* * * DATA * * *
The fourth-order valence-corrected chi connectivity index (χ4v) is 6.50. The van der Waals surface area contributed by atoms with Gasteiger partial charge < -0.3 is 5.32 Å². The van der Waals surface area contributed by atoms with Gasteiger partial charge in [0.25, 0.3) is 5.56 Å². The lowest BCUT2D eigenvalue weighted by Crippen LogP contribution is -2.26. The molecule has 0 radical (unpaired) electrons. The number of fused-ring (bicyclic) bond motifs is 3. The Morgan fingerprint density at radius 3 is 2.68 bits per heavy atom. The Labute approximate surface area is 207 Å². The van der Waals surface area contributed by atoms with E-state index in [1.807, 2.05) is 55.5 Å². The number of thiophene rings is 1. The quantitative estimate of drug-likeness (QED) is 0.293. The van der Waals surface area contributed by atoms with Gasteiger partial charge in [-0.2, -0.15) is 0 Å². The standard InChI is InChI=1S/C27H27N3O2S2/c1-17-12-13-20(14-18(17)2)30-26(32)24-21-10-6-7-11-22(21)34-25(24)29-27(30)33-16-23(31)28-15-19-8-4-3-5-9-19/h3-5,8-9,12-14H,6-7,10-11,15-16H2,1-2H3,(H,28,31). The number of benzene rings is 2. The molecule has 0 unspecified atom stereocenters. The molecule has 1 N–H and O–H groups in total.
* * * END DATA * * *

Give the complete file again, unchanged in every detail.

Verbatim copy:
The fourth-order valence-corrected chi connectivity index (χ4v) is 6.50. The van der Waals surface area contributed by atoms with Gasteiger partial charge < -0.3 is 5.32 Å². The van der Waals surface area contributed by atoms with Gasteiger partial charge in [0.25, 0.3) is 5.56 Å². The lowest BCUT2D eigenvalue weighted by Crippen LogP contribution is -2.26. The molecule has 0 radical (unpaired) electrons. The number of fused-ring (bicyclic) bond motifs is 3. The Morgan fingerprint density at radius 3 is 2.68 bits per heavy atom. The Labute approximate surface area is 207 Å². The van der Waals surface area contributed by atoms with E-state index in [1.807, 2.05) is 55.5 Å². The number of thiophene rings is 1. The quantitative estimate of drug-likeness (QED) is 0.293. The van der Waals surface area contributed by atoms with Gasteiger partial charge in [-0.2, -0.15) is 0 Å². The standard InChI is InChI=1S/C27H27N3O2S2/c1-17-12-13-20(14-18(17)2)30-26(32)24-21-10-6-7-11-22(21)34-25(24)29-27(30)33-16-23(31)28-15-19-8-4-3-5-9-19/h3-5,8-9,12-14H,6-7,10-11,15-16H2,1-2H3,(H,28,31). The number of benzene rings is 2. The molecule has 0 unspecified atom stereocenters. The molecule has 1 N–H and O–H groups in total.